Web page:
I excel at avoiding the ubiquitous—push notifications, Knausgaard; libertarians, pumpkin spice—and as a result I came to Not That Kind of Girl in a near-amniotic lack of context. I had never offered an opinion about Lena Dunham or listened to one consciously; except for the thing she wrote about her dog I had never read her, and except for the first ten minutes of Tiny Furniture had never seen her on screen.
Part of this is just conservation of energy. Over the course of the last couple of years spent writing for and editing a site that is not only friendly to Dunham-adjacent vibes (personal essays by young women; the earnest, inconsistent working-out of feminism, sex, violence, friendship and shame) but has made such vibes one of its trademarks, I've nonetheless evolved a natural blurring process upon contact with certain words, GIRLS and Dunham prominent among them. Even the responses to the responses to Dunham made my heart feel sludgy. It's a lot to reckon with: how violently people react when a girl has the audacity to be non-submissive; how often young women feel like even their wildly unexceptional decisions are under attack; how futile it is when an audience forces group representation on an individual perspective; how broadly tone-deaf the privileged, and the discussion around privilege, can be.
This is to say I can't think of a single other person who has been so fucked by the death-of-the-author theory, and simultaneously so in need of its application. From the first pages of her memoir's introduction, Dunham is explicitly trying to write into the question of whether or not her famous inwardness can overthrow itself enough to face out: "I'm already predicting my future shame in thinking I had anything to offer you, but also my future glory in having stopped you from trying an expensive juice cleanse." Even the subtitle interpellates: she's trying to tell you what she's quote-unquote learned.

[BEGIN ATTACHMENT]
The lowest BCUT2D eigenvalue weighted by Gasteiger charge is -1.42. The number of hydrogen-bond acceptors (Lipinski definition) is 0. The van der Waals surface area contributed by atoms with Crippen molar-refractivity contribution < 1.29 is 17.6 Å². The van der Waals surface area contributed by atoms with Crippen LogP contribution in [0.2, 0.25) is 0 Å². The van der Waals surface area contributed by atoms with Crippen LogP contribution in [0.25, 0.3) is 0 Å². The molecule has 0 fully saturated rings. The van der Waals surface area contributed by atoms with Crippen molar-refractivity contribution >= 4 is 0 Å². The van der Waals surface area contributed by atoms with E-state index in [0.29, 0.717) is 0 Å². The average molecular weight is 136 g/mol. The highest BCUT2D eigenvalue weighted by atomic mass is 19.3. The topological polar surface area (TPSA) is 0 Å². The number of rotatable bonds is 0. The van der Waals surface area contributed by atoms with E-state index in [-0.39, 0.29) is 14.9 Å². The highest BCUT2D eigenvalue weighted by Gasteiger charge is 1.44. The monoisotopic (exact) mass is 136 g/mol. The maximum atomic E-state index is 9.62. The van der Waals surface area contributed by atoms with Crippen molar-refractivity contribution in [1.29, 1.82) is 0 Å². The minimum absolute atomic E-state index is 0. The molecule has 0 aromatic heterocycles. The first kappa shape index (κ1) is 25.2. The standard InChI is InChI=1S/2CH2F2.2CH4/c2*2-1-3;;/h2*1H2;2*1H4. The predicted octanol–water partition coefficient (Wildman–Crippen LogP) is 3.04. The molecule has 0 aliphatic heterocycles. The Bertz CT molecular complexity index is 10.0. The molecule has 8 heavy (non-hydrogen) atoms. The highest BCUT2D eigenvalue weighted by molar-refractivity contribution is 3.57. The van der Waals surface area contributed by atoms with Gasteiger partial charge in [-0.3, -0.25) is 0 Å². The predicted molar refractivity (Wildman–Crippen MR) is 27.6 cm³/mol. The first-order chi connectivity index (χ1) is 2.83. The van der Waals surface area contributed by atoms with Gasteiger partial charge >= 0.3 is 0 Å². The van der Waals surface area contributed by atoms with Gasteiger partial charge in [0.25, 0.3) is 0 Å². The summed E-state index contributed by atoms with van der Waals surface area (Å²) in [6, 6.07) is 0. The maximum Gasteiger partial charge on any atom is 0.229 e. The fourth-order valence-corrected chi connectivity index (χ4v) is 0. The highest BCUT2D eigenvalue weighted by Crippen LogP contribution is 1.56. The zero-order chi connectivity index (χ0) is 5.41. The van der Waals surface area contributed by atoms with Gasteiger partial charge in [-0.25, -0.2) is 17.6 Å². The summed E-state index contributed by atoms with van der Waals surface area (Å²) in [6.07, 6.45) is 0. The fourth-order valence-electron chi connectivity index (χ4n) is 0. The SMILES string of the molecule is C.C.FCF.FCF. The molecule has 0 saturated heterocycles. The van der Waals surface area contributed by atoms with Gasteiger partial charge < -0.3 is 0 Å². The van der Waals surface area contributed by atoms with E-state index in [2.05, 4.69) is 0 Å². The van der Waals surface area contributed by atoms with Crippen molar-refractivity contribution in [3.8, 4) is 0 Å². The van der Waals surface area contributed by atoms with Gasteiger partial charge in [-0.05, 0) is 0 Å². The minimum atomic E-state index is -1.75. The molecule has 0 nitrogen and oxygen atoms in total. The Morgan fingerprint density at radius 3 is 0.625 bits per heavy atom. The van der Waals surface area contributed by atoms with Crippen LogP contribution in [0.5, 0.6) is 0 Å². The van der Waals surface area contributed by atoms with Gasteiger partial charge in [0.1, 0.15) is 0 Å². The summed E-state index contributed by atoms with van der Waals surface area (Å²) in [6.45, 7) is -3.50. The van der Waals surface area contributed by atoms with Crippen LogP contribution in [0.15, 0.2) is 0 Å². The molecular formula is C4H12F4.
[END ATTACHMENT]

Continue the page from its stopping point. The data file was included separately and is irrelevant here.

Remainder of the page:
But the text's value lies not in origin but in destination, et cetera. Dunham's just a writer like any other. I was happy to turn the page and just read.
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Dunham's style is consistently a pleasure: precise, colloquial, tightly paced. (On losing her virginity: "He was nervous, and in a nod to gender equality, neither of us came.") She's nailed the elusive directness central to the work of most great essayists; like with Zadie Smith and Leslie Jamison, every piece in this book would flare to life if read aloud. She remains, also, fully present for the central question as posed by the title. The degree to which you have patience for that question, even posed knowingly— what kind of girl is this girl, exactly—will probably be the degree to which you feel that Dunham has something to offer you, and I mean personally: after all, you have to be in danger of an expensive juice cleanse to be stopped from it.
But what kind of is a hard question to avoid completely. Granular self-individuation—personal brands extending to ethics and going miles of details deep—is, after an engorged decade of social media, a mentally engraved tendency and particularly powerful and fraught for women besides. Intersectionality, too big to fail, is still failing, and the easiest way to ask what type of girl you are is to ask what type of girl you are not. It's the primary rhetorical template: you're not a "cool girl" because those don't exist; not a basic bitch because you're going to Starbucks ironically; not one of those feminists who does that wrong thing but a good one who does this.